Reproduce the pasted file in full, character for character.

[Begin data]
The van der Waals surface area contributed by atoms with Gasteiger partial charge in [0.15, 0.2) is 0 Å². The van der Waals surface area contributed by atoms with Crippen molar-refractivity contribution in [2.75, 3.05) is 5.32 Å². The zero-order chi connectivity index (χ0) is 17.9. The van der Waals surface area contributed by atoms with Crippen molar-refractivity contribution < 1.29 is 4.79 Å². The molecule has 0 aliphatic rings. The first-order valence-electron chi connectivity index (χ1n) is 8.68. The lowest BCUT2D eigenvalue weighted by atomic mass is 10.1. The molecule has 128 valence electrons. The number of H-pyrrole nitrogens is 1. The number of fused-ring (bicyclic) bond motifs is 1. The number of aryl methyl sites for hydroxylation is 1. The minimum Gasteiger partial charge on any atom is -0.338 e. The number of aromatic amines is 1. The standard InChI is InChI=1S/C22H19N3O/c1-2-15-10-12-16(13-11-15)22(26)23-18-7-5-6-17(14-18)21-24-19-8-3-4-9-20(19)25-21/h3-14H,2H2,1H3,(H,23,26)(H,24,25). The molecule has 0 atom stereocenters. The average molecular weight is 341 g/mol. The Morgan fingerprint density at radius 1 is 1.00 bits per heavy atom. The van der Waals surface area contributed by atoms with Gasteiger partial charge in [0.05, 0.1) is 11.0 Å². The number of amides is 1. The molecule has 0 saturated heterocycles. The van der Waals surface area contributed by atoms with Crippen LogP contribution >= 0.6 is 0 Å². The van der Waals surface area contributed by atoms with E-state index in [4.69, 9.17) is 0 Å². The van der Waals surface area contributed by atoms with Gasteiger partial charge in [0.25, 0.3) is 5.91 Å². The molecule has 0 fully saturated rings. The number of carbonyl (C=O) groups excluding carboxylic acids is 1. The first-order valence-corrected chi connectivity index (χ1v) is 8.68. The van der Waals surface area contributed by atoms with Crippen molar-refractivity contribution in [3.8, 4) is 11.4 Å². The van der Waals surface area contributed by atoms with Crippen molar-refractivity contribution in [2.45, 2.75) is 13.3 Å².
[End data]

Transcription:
The van der Waals surface area contributed by atoms with Gasteiger partial charge in [0.15, 0.2) is 0 Å². The van der Waals surface area contributed by atoms with Crippen molar-refractivity contribution in [2.75, 3.05) is 5.32 Å². The zero-order chi connectivity index (χ0) is 17.9. The van der Waals surface area contributed by atoms with Crippen molar-refractivity contribution < 1.29 is 4.79 Å². The molecule has 0 aliphatic rings. The first-order valence-electron chi connectivity index (χ1n) is 8.68. The lowest BCUT2D eigenvalue weighted by atomic mass is 10.1. The molecule has 128 valence electrons. The number of H-pyrrole nitrogens is 1. The number of fused-ring (bicyclic) bond motifs is 1. The number of aryl methyl sites for hydroxylation is 1. The minimum Gasteiger partial charge on any atom is -0.338 e. The number of aromatic amines is 1. The standard InChI is InChI=1S/C22H19N3O/c1-2-15-10-12-16(13-11-15)22(26)23-18-7-5-6-17(14-18)21-24-19-8-3-4-9-20(19)25-21/h3-14H,2H2,1H3,(H,23,26)(H,24,25). The molecule has 0 atom stereocenters. The average molecular weight is 341 g/mol. The Morgan fingerprint density at radius 1 is 1.00 bits per heavy atom. The van der Waals surface area contributed by atoms with Gasteiger partial charge in [0.05, 0.1) is 11.0 Å². The number of amides is 1. The molecule has 0 saturated heterocycles. The van der Waals surface area contributed by atoms with Crippen LogP contribution >= 0.6 is 0 Å². The van der Waals surface area contributed by atoms with E-state index in [4.69, 9.17) is 0 Å². The van der Waals surface area contributed by atoms with Gasteiger partial charge in [0.25, 0.3) is 5.91 Å². The molecule has 0 fully saturated rings. The number of carbonyl (C=O) groups excluding carboxylic acids is 1. The first-order valence-corrected chi connectivity index (χ1v) is 8.68. The van der Waals surface area contributed by atoms with Crippen molar-refractivity contribution in [3.8, 4) is 11.4 Å². The van der Waals surface area contributed by atoms with Crippen molar-refractivity contribution in [2.45, 2.75) is 13.3 Å².